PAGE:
Preferred Lies in Place Since 18th October
Leaf litter has started to become a major problem lately, with huge amounts falling on a daily basis and we are trying as much as possible to make playing surfaces, tees and greens presentable and playable using hand and tractor blowers. Unfortunately our tractor blower was out of order for a couple of weeks due to a breakdown and we are unable to hire in a replacement blower. It took longer than expected to repair which led to large areas of the course being covered in leaves for a length of time, with us only being able to clear leaves around greens and tees and other problem areas with hand blowers. Thankfully it has now been fixed and we will be able to again remove leaves from playing surfaces regularly.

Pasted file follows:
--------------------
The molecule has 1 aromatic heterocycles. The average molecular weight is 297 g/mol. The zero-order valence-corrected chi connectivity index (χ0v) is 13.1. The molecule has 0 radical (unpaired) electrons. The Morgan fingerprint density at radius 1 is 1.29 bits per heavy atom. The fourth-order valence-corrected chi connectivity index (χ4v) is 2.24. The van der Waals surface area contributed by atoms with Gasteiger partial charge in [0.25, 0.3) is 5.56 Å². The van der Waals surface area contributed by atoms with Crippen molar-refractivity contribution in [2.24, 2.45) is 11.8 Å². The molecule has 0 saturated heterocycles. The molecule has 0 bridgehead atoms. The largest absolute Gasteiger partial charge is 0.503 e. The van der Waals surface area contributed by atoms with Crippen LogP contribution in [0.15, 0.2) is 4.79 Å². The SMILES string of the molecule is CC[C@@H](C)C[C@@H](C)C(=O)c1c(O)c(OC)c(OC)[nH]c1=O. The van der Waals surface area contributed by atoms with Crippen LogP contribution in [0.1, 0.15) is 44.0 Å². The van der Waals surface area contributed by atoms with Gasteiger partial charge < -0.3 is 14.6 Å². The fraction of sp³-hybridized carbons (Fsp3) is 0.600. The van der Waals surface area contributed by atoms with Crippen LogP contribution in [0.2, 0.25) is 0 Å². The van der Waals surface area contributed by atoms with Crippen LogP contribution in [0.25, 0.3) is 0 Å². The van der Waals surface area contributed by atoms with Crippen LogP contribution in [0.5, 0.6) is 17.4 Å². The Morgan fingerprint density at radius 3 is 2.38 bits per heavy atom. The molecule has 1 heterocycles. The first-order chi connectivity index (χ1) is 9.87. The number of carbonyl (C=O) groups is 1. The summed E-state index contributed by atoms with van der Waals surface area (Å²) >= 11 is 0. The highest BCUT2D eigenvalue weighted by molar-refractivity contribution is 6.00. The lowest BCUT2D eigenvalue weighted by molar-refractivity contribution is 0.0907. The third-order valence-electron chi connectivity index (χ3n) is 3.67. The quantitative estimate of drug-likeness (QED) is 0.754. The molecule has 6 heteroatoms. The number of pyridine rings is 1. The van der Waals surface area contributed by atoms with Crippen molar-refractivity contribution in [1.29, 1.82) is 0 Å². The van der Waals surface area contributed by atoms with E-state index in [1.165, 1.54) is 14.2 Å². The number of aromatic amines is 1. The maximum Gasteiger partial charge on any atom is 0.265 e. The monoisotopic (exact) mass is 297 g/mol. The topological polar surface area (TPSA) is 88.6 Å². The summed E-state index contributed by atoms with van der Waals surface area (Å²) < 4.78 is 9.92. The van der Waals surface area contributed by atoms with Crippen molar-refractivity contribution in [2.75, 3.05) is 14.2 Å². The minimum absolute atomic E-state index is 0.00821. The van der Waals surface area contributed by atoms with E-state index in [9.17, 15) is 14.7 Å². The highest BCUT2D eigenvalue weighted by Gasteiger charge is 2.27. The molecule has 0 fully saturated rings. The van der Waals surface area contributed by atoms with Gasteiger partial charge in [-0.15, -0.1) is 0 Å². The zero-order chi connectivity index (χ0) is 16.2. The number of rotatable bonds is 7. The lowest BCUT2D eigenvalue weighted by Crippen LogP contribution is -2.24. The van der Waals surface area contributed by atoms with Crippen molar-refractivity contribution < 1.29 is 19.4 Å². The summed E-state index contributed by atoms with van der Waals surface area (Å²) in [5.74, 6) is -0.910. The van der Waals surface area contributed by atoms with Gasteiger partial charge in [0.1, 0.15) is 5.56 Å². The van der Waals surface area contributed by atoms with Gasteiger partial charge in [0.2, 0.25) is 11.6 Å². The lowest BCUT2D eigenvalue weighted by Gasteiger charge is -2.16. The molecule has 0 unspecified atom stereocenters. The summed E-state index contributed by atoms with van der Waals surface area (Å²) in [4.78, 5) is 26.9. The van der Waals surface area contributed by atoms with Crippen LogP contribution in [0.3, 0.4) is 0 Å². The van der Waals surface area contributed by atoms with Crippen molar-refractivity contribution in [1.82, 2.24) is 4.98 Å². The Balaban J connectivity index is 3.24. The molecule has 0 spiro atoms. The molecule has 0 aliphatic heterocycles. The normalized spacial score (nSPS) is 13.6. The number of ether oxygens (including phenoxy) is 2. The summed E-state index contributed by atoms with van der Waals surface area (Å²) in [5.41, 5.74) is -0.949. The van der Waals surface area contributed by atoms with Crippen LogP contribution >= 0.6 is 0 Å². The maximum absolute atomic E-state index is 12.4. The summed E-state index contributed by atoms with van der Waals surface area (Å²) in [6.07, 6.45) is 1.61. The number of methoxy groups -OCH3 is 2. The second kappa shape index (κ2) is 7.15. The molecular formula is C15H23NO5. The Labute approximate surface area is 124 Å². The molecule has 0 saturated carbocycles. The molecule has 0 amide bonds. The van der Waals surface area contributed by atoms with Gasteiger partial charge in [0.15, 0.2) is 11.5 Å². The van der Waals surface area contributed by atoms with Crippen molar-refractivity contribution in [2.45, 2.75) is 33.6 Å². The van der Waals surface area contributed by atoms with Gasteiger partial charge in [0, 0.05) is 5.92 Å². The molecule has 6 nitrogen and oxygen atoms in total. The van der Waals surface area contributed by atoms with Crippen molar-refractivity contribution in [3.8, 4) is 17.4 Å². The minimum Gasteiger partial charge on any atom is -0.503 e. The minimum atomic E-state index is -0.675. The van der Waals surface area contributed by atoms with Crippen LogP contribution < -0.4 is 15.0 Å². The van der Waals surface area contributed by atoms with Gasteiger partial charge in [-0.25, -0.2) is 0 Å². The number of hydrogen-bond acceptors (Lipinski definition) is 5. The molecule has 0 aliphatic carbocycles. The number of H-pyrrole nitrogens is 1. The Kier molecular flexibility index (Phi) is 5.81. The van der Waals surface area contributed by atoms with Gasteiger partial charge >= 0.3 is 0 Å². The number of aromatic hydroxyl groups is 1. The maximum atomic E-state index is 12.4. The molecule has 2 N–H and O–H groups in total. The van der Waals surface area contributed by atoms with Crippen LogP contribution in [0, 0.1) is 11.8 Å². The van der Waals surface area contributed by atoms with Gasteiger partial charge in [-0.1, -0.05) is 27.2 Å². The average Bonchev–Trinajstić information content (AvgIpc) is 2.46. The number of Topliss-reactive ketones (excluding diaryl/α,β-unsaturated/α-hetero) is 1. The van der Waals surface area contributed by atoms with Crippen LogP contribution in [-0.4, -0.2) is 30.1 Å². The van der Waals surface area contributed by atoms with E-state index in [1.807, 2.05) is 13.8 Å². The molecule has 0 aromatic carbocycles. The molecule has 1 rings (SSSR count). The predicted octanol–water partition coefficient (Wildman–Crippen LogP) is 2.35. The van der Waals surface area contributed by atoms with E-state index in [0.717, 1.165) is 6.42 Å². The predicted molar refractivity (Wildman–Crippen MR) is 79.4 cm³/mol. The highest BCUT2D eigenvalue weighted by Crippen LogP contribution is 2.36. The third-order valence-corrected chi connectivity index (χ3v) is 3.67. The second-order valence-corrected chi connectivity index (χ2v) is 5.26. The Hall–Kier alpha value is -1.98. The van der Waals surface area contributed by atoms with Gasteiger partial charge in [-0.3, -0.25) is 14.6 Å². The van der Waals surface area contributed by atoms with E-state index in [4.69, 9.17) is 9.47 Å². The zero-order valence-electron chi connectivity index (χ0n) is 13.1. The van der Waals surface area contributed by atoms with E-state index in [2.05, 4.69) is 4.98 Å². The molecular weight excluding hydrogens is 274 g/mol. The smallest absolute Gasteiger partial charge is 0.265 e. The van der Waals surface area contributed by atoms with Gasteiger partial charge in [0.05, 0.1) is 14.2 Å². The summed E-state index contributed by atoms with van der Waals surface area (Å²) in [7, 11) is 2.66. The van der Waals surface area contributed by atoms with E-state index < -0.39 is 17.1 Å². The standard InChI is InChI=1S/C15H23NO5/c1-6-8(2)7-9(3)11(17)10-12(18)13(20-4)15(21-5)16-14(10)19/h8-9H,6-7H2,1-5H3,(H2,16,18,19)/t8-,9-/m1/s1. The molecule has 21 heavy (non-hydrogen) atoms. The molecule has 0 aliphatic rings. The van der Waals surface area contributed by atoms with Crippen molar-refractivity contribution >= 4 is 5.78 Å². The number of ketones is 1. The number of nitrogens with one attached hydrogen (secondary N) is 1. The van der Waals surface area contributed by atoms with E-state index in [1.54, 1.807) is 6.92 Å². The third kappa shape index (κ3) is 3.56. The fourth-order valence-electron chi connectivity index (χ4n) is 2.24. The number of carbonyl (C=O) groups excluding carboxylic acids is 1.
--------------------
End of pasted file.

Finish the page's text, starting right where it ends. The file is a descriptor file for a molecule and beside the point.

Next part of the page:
The last month or so has obviously been an extremely busy period for us all with the ongoing concrete work, aftercare and coring work. All this combined has given us very little time to maintain the golf course, so some areas like leaf removal, hole changing, bunker raking and mowing have suffered during this period. I would like to thank all the members for your patience and support over this period, but with these projects well on the way to completion we will be back soon delivering the high standards of course presentation the club is renowned for.
Frequently Asked Questions
- Are we changing to white flagsticks, and why are we doing this.